A discussion draft on postal reform circulated by House Democrats last month differs significantly from a Republican draft submitted last year, leading postal observers to wonder whether the competing drafts could add more delays to postal reform legislation.
In their draft, Rep. Henry Waxman, D-CA, the ranking Democrat on the House Government Reform Committee, and other committee Democrats call for a “Super Regulatory Agency” that would delegate almost all authority over postal matters to the Postal Rate Commission.
Last year's Republican draft also gives the PRC enhanced authority. But unlike the Democrats' draft, the Republican plan outlines reform steps and requires the PRC to follow those measures. Rep. John McHugh, R-NY, introduced that draft. Meanwhile, the USPS is working on its own transformation plan, which it plans to submit to Congress on April 4.
It might appear to be good news that lawmakers from both parties now have introduced drafts, but some see it as a sign that lawmakers can't reach an agreement.
“I think the discussion draft is a serious attempt by congressman Waxman to try to look at postal reform from a different point of view,” said Jerry Cerasale, senior vice president of government affairs at the Direct Marketing Association. “But I think it's difficult at this late stage in a political year to now have, in a sense, two competing [drafts] — the McHugh discussion draft and the Waxman discussion draft. I think that is going to dramatically slow down the process of postal reform.”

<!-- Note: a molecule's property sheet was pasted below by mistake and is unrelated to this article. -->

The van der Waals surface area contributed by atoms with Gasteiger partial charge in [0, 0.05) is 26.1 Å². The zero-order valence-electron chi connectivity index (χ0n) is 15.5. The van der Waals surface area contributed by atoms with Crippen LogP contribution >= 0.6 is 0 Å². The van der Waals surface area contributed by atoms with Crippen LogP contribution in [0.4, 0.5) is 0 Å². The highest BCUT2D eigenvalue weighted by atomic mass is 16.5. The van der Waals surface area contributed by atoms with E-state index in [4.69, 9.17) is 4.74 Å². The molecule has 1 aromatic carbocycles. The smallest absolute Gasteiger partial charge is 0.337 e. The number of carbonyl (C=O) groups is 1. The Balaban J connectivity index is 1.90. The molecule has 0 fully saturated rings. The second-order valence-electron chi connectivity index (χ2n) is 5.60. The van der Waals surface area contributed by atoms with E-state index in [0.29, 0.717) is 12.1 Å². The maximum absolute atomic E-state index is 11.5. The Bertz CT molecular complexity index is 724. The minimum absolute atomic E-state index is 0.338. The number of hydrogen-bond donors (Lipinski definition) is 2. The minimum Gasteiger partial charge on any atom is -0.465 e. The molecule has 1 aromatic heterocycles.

Neal Denton, executive director at the Alliance of Nonprofit Mailers, Washington, is hopeful that a compromise can be reached.
“Over the last several weeks, members of the House Committee on Government Reform have been working to find common ground in the hopes of introducing a bipartisan approach to postal reform,” Denton said. “I remain hopeful that such a bipartisan bill will emerge. We still have a little bit of time in the 107th session, and there is a lot that can be done. There is a very great possibility of another rate case filing at the close of the current postal fiscal year, and it's going to be gross. Something has to be done to mitigate that damage.”
Postal officials would not comment on either bill, but insiders said the USPS is unlikely to support the Waxman bill.